dependent only on the organization�s needs and audit plan.
Reference data can also be easily added into the audit trail. For instance, the audit
trail not only shows when an item price in an order was changed, but it can also show the
customer who placed the order or the account manager responsible for the order, even though
those values did not change.
The audit trail data itself is contained within standard SQL Server tables, allowing
access to audit trail data for examination, reporting and archiving using conventional
tools and skills�leveraging a company�s current investment in SQL Server training and
tools. Audit trail data can be stored in a separate database independent of application
data, permitting audit trails to be independently secured, backed up, and optimized for
performance and resources.
Audit trail security is provided through the extensive security capabilities already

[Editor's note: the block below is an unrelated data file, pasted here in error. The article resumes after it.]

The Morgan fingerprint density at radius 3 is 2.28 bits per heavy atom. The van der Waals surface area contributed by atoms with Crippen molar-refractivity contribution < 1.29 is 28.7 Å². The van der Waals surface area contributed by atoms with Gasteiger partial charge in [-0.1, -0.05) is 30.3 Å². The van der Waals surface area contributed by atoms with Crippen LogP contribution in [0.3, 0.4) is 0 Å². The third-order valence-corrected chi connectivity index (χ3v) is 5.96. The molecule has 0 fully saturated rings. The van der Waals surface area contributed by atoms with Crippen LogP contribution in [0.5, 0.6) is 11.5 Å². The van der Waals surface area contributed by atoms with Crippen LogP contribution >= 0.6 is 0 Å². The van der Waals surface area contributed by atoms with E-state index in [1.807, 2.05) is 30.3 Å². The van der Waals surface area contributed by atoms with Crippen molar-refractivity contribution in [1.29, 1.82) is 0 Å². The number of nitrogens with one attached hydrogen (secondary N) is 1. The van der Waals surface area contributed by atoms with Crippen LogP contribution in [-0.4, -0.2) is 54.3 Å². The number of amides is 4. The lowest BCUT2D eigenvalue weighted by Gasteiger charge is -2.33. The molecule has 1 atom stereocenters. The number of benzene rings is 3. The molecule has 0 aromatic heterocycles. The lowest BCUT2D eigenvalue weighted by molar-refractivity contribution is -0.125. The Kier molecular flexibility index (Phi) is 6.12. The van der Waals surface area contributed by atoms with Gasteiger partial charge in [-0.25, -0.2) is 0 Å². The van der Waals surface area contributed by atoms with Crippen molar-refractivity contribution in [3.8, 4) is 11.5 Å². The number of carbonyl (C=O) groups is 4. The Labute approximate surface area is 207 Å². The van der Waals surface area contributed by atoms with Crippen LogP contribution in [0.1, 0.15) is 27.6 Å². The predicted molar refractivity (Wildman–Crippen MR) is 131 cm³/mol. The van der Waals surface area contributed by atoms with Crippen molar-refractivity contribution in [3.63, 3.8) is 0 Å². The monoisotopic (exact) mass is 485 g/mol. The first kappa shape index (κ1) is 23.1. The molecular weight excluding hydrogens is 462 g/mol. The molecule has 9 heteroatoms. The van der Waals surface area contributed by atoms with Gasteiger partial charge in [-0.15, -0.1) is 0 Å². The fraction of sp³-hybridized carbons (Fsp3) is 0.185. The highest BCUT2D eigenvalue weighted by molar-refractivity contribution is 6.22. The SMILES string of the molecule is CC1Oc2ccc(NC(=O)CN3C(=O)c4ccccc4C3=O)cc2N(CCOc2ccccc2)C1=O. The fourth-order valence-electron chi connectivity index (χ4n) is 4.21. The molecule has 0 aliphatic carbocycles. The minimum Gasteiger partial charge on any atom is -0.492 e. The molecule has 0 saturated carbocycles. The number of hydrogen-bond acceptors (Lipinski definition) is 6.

built into SQL Server. Audit trail data is inherently restricted unless permission is
explicitly granted to any privileged users. Audit trail permissions can be managed
independently of application database permissions. That is, a user can be given delete
or modify permission to application data but not to audit trail data, even if it is
stored in the same database.
Finally, OmniAudit was designed to require minimal technical skills to create and
maintain audit trails. A database can be completely audit-enabled in minutes.
Despite some vendor claims, there is no "compliance-in-a-box" solution for Sarbanes-Oxley.
In reality, software and hardware solutions can only facilitate the implementation of the
internal controls and procedures which form the basis of SOX compliance.
OmniAudit is an invaluable "best practice" solution. In addition to its own value
in generating a trusted audit trail, it also supports other best practices such as
security policy and intrusion detection. Its audit trail is securable, independent
and captures all changes to data automatically, regardless of the source. Its ability
to be deployed in a SQL Server database environment without requiring changes to
existing applications or major effort from the DBA staff provides a powerful solution
to organizations of any size or industry.